Weekly Run newsletter: Early insights from the Utah Jazz’s ‘Media Week’

(Francisco Kjolseth | The Salt Lake Tribune) Utah Jazz guard Donovan Mitchell (45) celebrates with Utah Jazz forward Bojan Bogdanovic (44) their 109-102 win after hosting the Orlando Magic in their NBA basketball game at Vivint Smart Home Arena in Salt Lake City on Tuesday. Dec. 17, 2019.

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In each of the past two years, I spent the bulk of a day in early October in a conference room at either the Zions Bank Basketball Campus or at Vivint Smart Home Arena, sitting amongst various reporters as Jazz front office members and players filed in one after another for the annual Media Day event.

This year, owing to the ongoing coronavirus pandemic, there is a “Media Week” instead, consisting of a few Zoom calls a day. As of this writing, we’ve had virtual interviews with Dennis Lindsey and Justin Zanik, Quin Snyder, Bojan Bogdanovic, and Rudy Gobert. We also got Zooms with Derrick Favors and Donovan Mitchell last week on account of their new contracts with the team.

I gotta say, it’s been weird. As used to Zoom calls as I am at this point, unfortunately, it can’t compete with the experience of being in the same room as these guys and witnessing the subtle changes in body language, the knowing looks exchanged, let alone the sarcastic banter that ensues when Donovan invades the session featuring Mike Conley and Joe Ingles to play reporter and ask a question.

Maybe next year …

Anyway, here’s a few random assorted thoughts of things that have stood out to me in this first batch of interviews:

Dennis Lindsey — normally so inscrutable in his well-honed habit of talking a lot but revealing very little — this time produced the single biggest eyebrow-raising moment thus far. In explaining his rationale for drafting Udoka Azubuike while simultaneously working on a long-term extension for Rudy and bringing back Fav, he sold it as a “best player available” situation and explained that he meant it quite literally, candidly disclosing that the Jazz’s analytics models had “Dok” as the No. 2-rated prospect in the entire draft, and that the team’s scouts had him solidly within the top 10. That’s just mind-blowing to me, and only serves to highlight how, even in this age of information overload, there can be such disparate views on players depending on the team.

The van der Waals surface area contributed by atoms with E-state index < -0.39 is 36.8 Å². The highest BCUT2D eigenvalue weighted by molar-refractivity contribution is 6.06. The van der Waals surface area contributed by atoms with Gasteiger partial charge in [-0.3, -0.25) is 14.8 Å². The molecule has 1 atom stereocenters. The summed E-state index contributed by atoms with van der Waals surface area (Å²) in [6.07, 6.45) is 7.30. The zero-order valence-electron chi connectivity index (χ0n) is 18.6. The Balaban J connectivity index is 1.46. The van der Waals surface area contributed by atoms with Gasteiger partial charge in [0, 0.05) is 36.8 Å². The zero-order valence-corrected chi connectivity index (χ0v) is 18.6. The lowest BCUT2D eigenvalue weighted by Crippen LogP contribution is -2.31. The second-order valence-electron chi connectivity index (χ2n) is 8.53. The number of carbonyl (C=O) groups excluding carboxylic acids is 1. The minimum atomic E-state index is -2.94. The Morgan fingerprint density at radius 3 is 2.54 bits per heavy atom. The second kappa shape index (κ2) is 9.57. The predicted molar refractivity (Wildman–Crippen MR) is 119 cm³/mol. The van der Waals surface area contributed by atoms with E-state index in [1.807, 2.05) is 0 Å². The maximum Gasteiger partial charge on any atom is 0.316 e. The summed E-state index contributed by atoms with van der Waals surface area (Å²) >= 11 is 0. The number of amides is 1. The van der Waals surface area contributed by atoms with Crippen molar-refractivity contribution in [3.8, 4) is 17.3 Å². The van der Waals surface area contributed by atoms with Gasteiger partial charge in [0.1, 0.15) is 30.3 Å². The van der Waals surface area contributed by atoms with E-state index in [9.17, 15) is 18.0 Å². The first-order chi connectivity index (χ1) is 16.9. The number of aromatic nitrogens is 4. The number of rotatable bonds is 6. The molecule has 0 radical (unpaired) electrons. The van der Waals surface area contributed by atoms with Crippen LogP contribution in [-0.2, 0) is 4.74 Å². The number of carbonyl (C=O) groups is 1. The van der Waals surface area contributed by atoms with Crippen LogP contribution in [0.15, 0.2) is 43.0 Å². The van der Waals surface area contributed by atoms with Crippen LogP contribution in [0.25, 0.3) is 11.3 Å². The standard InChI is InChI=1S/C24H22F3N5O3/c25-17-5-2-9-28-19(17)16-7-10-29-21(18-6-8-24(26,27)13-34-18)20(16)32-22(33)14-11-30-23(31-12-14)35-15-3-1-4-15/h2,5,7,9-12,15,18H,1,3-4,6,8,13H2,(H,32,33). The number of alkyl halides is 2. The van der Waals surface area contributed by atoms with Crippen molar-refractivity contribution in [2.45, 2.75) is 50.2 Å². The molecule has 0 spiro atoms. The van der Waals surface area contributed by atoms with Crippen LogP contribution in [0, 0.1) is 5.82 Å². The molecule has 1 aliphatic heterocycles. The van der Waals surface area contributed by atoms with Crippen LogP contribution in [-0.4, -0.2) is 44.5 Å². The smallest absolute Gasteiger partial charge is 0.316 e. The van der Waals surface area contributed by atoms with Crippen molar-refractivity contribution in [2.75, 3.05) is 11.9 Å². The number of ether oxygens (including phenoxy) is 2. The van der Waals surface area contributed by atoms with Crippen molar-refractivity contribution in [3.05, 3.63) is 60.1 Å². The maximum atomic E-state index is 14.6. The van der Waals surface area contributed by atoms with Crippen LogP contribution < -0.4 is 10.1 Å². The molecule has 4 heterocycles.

• Buried deep within the recesses of Donovan’s availability was another curious statement. Asked about how his game would change this year, part of his response drifted toward how the offense had and would continue to morph, and concluded with the following: “It’s going to take some figuring out, because when you add Bojan back, things are different. It’s a different element, not in a bad way, but there’s going to be some things we just need to just figure out.”

Granted, Bogey hasn’t played since the season went on hiatus in March, missing both the bubble restart and the subsequent playoffs on account of his wrist surgery, but I figured the 63 games he did play with the team had been sufficient to determine how everyone fit together, even taking into account adding Jordan Clarkson midseason. So yeah, kinda strange to me that those 15 games they played without Bojan would necessitate a stated need to figure things out.

• Then again, given that there’s been a long-held belief that Bogey would be ready to go by the start of the season, only to hear him admit on Tuesday night that he doesn’t really know if that will be the case, perhaps a figuring-out period is perfectly explicable. That said — let’s clarify something real quick: There was a decent amount of alarmism to Bogey’s statement on my Twitter timeline last night, but we have no idea if it’s warranted. Dennis Lindsey has said that Bogey has looked good and everything is going to plan. And Bogey himself was simply suggesting that there are steps yet to go in the process before a firm decision is made. That’s all. He was not a guy disheartened by some theoretical setback; rather, he sounded legitimately thrilled with the progress he’s made after playing most of last season in pain.